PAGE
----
Stronger Together For and With Great Broadband
November 10, 2016
As Prepared for Delivery
Last week, I gave a speech in Wilson, North Carolina, at a conference on Expanding the Gigabit Ecosystem. I wasn’t there to make a partisan statement but began by agreeing with 75 percent of an assertion of one of the presidential candidates: that it is time—because it’s always time--to Make America Great.
I suggested the real topic of that conference is how we make America great with great broadband.
That is also the topic today, though in the spirit of bi-partisanship, I would like to title this speech, Stronger Together for and with Great Broadband.
As I will discuss, I think this county will be much stronger in its broadband efforts by virtue of four of your cities coming together in a common effort.
It should be obvious that in this global information economy, we should aspire to assure that bandwidth never constrains economic growth or social progress. So we need affordable, abundant bandwidth.
You already understand that, which is why you have taken the steps you have. And they are very impressive steps; steps that put you at the forefront of all communities in delivering that affordable, abundant bandwidth for your enterprises and residents.
Congratulations on what you have already accomplished.
Today I would like to address four questions related to further steps along that journey:
- What is the impact of next generation broadband?
- Why not just wait for current market forces to deploy such networks?
- What are some models for communities to act to accelerate deployment?
- What other steps are useful for expanding the value of the gigabit ecosystem?
So what has the impact of next generation broadband been to date?
We are in the early innings, but in the last 3 years, North America has experienced record growth in fiber, now reaching about 30 million homes, with 2016 year-over-year growth of 16 percent tying the previous record.
The accelerated growth rate is not surprising given the value people place on quality broadband. A recent study showed that more than 90 percent of respondents said quality broadband was “very important” in choosing a community in which to live — second only to “safe streets.”
They are right to do so. Because while most people don’t know the underlying data, that data confirms the importance of great broadband for thriving as a place to work and live. The data indicates that improved broadband leads to improved metrics on a number of fronts, including:
- Economic growth and better jobs. There is all kinds of anecdotal evidence that the early gigabit adopters, like Chattanooga and Kansas City, are enjoying all kinds of growth in entrepreneurial activity and jobs associated with their networks. As Tom Friedman wrote in his piece on the broadband-driven Chattanooga Choo-Choo, “by coming together to make the city an attractive place to live and getting both parties to agree to invest in a fiber-to-every-home-and-business network in a 600-square-mile area, Chattanooga replaced its belching smokestacks with an Amazon.com fulfillment center, major health care and insurance companies, and a beehive of tech start-ups that all thrive on big data and super-high-speed Internet,” one that has taken “a slowly declining and deflating urban balloon, to one of the fastest-growing cities in Tennessee.”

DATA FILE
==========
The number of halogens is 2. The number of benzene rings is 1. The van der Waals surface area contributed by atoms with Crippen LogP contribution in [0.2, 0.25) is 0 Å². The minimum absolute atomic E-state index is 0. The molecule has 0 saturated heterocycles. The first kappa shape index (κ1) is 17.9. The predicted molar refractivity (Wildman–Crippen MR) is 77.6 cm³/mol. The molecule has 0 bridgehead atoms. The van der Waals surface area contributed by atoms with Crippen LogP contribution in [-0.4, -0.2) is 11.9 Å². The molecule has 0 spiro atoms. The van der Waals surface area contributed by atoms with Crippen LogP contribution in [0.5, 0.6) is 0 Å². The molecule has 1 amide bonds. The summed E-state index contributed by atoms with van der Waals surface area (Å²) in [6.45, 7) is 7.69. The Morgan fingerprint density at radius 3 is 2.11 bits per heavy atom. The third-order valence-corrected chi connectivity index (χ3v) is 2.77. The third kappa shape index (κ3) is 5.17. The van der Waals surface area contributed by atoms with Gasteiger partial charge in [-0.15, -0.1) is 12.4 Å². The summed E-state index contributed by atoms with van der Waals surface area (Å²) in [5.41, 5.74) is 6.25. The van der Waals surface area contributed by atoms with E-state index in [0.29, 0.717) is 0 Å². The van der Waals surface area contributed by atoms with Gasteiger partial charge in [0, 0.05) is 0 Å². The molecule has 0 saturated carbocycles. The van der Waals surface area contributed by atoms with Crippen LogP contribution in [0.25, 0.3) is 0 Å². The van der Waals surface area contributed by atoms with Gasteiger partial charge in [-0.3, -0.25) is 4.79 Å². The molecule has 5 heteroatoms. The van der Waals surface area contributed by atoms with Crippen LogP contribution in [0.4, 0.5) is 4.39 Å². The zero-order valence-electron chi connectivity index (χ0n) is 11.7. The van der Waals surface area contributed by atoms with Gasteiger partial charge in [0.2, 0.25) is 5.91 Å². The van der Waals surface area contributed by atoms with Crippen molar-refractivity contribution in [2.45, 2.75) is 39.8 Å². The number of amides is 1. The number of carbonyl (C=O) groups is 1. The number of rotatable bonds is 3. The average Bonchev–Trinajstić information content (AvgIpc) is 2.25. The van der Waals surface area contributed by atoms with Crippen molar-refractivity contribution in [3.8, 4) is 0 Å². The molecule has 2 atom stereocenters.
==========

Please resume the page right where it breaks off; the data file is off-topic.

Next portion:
But it is not just anecdotal evidence. A 2014 study showed that communities with widely available gigabit access enjoy per capita GDP that is 1.1 percent higher than communities with little to no availability of gigabit services. In dollar terms, the 14 gigabit broadband communities studied enjoyed approximately $1.4 billion in additional GDP. Conversely, the 41 communities in the study that didn’t have widely-available gigabit broadband likely experienced forgone GDP of as much as $3.3 billion.
A more-recent study concluded that it is particularly important for the fast-growing segment of home businesses, where fiber averages about $73,000 in revenues, significantly higher that the second place cable with $43,000.
- Increased property values. A recent study showed that very-high-speed broadband has been shown to add nearly $10,000 in value to a $300,000 single-family residence. It is the number one amenity sought by multiple-dwelling unit homeowners and the number two amenity sought in single-family homes.
- Lower prices for broadband services. A recent study found that in areas where gigabit service is introduced, the cost of slower tiers drops significantly. When gigabit is available, tiers of 100 Mbps or faster drop in price by as much $27, while pricing for the lower-priced 25 Mbps service decreased between $13 and $18 monthly.
And when prices go down, so does the digital divide.
These are far from the only benefits. Fiber also enables communities to enjoy all kinds of next generation education, health, and public safety related services.
But this raises the question: if such broadband produces those kinds of results, why aren’t current market forces producing the affordable, abundant bandwidth that communities seek and that next generation networks can deliver?
In a way, the answer is simple. All of the benefits I just mentioned are benefits that inure to persons and entities other than the owner of the network.
But the only benefits that matter for the investment case are the benefits that matter to the investors in the networks.
As to those entities, what we saw when we were doing the national broadband plan was that, for the first time since the beginning of the commercial internet, there was no national carrier with plans to build a network with greater capacity than the current best network.
For both the cable companies and the telephone companies, it made more economic sense to harvest previous investments in networks than to invest in networks that would produce affordable, abundant bandwidth. As cable generally had both the better network and the cheaper upgrade path, market segmentation—with cable going after the mid- to high-end customers and telcos going after low-end customers—made more sense than both competing to deliver affordable, abundant bandwidth.